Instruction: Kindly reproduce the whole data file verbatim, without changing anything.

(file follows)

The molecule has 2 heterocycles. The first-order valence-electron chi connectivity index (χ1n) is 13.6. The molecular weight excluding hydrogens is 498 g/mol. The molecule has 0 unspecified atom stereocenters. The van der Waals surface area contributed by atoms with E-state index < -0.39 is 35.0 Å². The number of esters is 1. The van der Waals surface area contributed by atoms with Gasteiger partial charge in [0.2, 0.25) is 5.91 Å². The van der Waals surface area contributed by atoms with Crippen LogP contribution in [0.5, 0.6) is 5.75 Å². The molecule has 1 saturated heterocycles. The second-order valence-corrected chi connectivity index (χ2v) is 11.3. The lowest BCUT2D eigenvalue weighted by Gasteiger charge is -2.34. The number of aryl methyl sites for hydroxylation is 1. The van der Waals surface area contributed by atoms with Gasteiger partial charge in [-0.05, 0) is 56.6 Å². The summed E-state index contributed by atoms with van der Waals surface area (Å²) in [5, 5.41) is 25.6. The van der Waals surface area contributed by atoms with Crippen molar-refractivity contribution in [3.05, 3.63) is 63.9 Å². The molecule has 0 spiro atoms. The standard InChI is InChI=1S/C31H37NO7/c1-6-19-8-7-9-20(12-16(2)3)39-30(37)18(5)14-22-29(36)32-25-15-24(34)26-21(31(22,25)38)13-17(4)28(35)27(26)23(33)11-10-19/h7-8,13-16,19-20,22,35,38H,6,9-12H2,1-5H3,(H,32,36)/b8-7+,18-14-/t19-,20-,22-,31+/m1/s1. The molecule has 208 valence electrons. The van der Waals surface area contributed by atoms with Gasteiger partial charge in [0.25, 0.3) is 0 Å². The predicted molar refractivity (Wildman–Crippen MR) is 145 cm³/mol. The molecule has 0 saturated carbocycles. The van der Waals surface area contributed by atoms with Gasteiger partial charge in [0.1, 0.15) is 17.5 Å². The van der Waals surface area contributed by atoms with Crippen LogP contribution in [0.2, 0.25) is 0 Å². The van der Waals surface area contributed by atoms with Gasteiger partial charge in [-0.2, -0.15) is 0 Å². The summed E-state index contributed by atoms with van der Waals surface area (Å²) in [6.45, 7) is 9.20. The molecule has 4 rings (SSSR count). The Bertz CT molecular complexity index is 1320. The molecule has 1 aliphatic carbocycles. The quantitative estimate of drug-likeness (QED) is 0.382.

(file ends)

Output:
The molecule has 2 heterocycles. The first-order valence-electron chi connectivity index (χ1n) is 13.6. The molecular weight excluding hydrogens is 498 g/mol. The molecule has 0 unspecified atom stereocenters. The van der Waals surface area contributed by atoms with E-state index < -0.39 is 35.0 Å². The number of esters is 1. The van der Waals surface area contributed by atoms with Gasteiger partial charge in [0.2, 0.25) is 5.91 Å². The van der Waals surface area contributed by atoms with Crippen LogP contribution in [0.5, 0.6) is 5.75 Å². The molecule has 1 saturated heterocycles. The second-order valence-corrected chi connectivity index (χ2v) is 11.3. The lowest BCUT2D eigenvalue weighted by Gasteiger charge is -2.34. The number of aryl methyl sites for hydroxylation is 1. The van der Waals surface area contributed by atoms with Gasteiger partial charge in [-0.05, 0) is 56.6 Å². The summed E-state index contributed by atoms with van der Waals surface area (Å²) in [5, 5.41) is 25.6. The van der Waals surface area contributed by atoms with Crippen molar-refractivity contribution in [3.05, 3.63) is 63.9 Å². The molecule has 0 spiro atoms. The standard InChI is InChI=1S/C31H37NO7/c1-6-19-8-7-9-20(12-16(2)3)39-30(37)18(5)14-22-29(36)32-25-15-24(34)26-21(31(22,25)38)13-17(4)28(35)27(26)23(33)11-10-19/h7-8,13-16,19-20,22,35,38H,6,9-12H2,1-5H3,(H,32,36)/b8-7+,18-14-/t19-,20-,22-,31+/m1/s1. The molecule has 208 valence electrons. The van der Waals surface area contributed by atoms with Gasteiger partial charge in [0.25, 0.3) is 0 Å². The predicted molar refractivity (Wildman–Crippen MR) is 145 cm³/mol. The molecule has 0 saturated carbocycles. The van der Waals surface area contributed by atoms with Gasteiger partial charge in [0.1, 0.15) is 17.5 Å². The van der Waals surface area contributed by atoms with Crippen LogP contribution in [0.2, 0.25) is 0 Å². The van der Waals surface area contributed by atoms with Gasteiger partial charge in [-0.2, -0.15) is 0 Å². The summed E-state index contributed by atoms with van der Waals surface area (Å²) in [6.45, 7) is 9.20. The molecule has 4 rings (SSSR count). The Bertz CT molecular complexity index is 1320. The molecule has 1 aliphatic carbocycles. The quantitative estimate of drug-likeness (QED) is 0.382.